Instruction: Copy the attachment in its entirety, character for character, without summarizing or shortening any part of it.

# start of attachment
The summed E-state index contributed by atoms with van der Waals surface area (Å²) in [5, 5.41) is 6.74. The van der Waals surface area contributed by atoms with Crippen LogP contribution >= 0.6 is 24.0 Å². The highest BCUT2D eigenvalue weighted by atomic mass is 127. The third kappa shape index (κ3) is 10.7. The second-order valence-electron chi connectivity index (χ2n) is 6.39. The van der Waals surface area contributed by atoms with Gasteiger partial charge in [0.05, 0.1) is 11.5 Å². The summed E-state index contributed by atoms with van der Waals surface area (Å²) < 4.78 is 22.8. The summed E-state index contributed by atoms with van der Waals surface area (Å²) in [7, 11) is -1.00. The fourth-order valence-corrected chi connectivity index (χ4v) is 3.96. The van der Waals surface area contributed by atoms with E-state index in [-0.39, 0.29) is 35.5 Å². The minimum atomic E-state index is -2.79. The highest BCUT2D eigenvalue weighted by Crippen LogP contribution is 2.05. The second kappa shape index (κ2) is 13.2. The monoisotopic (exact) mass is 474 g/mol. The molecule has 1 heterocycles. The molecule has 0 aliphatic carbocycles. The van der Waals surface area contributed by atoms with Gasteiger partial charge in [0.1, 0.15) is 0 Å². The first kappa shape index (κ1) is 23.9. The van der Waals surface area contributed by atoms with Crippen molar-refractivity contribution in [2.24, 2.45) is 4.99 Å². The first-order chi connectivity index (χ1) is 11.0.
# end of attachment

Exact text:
The summed E-state index contributed by atoms with van der Waals surface area (Å²) in [5, 5.41) is 6.74. The van der Waals surface area contributed by atoms with Crippen LogP contribution >= 0.6 is 24.0 Å². The highest BCUT2D eigenvalue weighted by atomic mass is 127. The third kappa shape index (κ3) is 10.7. The second-order valence-electron chi connectivity index (χ2n) is 6.39. The van der Waals surface area contributed by atoms with Gasteiger partial charge in [0.05, 0.1) is 11.5 Å². The summed E-state index contributed by atoms with van der Waals surface area (Å²) < 4.78 is 22.8. The summed E-state index contributed by atoms with van der Waals surface area (Å²) in [7, 11) is -1.00. The fourth-order valence-corrected chi connectivity index (χ4v) is 3.96. The van der Waals surface area contributed by atoms with E-state index in [-0.39, 0.29) is 35.5 Å². The minimum atomic E-state index is -2.79. The highest BCUT2D eigenvalue weighted by Crippen LogP contribution is 2.05. The second kappa shape index (κ2) is 13.2. The monoisotopic (exact) mass is 474 g/mol. The molecule has 1 heterocycles. The molecule has 0 aliphatic carbocycles. The van der Waals surface area contributed by atoms with Gasteiger partial charge in [0.1, 0.15) is 0 Å². The first kappa shape index (κ1) is 23.9. The van der Waals surface area contributed by atoms with Crippen molar-refractivity contribution in [2.24, 2.45) is 4.99 Å². The first-order chi connectivity index (χ1) is 11.0.